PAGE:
Dr. Durie:

I think age is actually very important, and I've been impressed with the data from the IFM group and also from the Italian group where they have shown that actually the 65 cutoff does influence both the benefit and the side effects from the therapy, and one important trial was to compare thalidomide and dexamethasone, which we use widely for both younger and older patients versus the melphalan/prednisone/thalidomide and melphalan/prednisone/Revlimid combinations, and what the French group showed was that actually melphalan and prednisone, and certainly melphalan/prednisone/thalidomide, is it's better than thalidomide and dex for the older patient in terms of not just lesser side effects but actually efficacy. The inclusion of the melphalan, which is a very important synergistic agent gives a better outcome, and so I actually find it helpful to look at the 65. It is an arbitrary cutoff, but positioning in that over-65 group we can look at combinations, which are particularly well-tolerated for that group, which goes up to 75-85, but also which works well. One of the strangest things is that we actually have some fantastic synergistic combinations, which have been evaluated in this older group, which are looking pretty good for our younger patients too. So, things are moving in the opposite direction. What's working well for older patients can work well for younger patients, and that includes the Velcade/melphalan/prednisone that we were talking about but also melphalan/prednisone/thalidomide. So, I think that it is helpful, and I think that increasingly I can see that the therapy will be divided in some way like that.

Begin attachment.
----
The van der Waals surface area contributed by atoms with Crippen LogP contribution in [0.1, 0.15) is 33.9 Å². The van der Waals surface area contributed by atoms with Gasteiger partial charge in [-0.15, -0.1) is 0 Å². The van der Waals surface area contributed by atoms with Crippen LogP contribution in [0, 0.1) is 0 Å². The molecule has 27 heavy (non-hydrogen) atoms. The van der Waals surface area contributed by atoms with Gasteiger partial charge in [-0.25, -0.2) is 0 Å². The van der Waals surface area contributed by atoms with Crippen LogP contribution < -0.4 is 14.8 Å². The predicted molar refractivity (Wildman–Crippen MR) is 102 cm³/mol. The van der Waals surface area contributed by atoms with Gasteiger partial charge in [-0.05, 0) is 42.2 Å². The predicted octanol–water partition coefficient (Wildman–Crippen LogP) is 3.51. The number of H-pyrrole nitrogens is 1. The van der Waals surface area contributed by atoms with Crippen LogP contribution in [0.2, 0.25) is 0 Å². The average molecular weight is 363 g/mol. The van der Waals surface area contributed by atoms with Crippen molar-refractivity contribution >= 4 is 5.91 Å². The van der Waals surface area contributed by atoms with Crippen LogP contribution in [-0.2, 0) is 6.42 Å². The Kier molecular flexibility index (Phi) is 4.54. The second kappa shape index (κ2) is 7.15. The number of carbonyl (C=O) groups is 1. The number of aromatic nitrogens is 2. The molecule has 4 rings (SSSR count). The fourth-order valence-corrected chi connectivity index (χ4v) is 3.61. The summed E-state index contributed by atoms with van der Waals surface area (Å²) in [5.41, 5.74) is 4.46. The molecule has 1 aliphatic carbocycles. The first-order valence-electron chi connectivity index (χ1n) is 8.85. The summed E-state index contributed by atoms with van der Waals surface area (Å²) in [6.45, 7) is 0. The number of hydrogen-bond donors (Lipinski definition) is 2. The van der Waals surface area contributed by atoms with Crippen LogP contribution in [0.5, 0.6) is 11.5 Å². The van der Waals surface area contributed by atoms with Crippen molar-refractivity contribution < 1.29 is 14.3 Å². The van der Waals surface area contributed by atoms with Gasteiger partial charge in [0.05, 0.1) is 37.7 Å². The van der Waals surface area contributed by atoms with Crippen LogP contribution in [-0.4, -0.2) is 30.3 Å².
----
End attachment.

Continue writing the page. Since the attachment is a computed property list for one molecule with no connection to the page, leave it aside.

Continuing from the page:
Andrew Schorr:

Brian, and you and I march towards that cutoff age, we think about it. Okay, we're going to take a break. I know people out there have questions, and we've kind of set the stage here.

We're visiting with Dr. Sagar Lonial from the Winship Comprehensive Cancer Center at Emory University in Atlanta, and Dr. James Berenson from the Institute for Myeloma and Bone Cancer Research, and Dr. Brian Durie from the International Myeloma Foundation and Cedars-Sinai Comprehensive Cancer Center in Los Angeles. We'll be right back with more of Patient Power.

Andrew Schorr:

Here we are, we're back live with our web cast, world wide special edition of Patient Power discussing multiple myeloma with three noted myeloma experts, Dr. Lonial from the Winship Comprehensive Cancer Center at Emory University, Dr. Berenson who's with us from Los Angeles with the Institute for Myeloma and Bone Cancer Research, and then Dr. Brian Durie from the International Myeloma Foundation.

Okay, so we're starting to get questions, and we got some, a lot of them. I should mention, by the way, folks listen to the replays of our previous programs. Among them there's one with Dr. Durie after the big meeting of only the myeloma specialists at Kos, Greece. Another program on side effect management with one of the nurse practitioners who's an expert in myeloma and dealing with the side effects, and then also with Dr. Berenson earlier just several weeks ago.

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Page last updated on November 22, 2013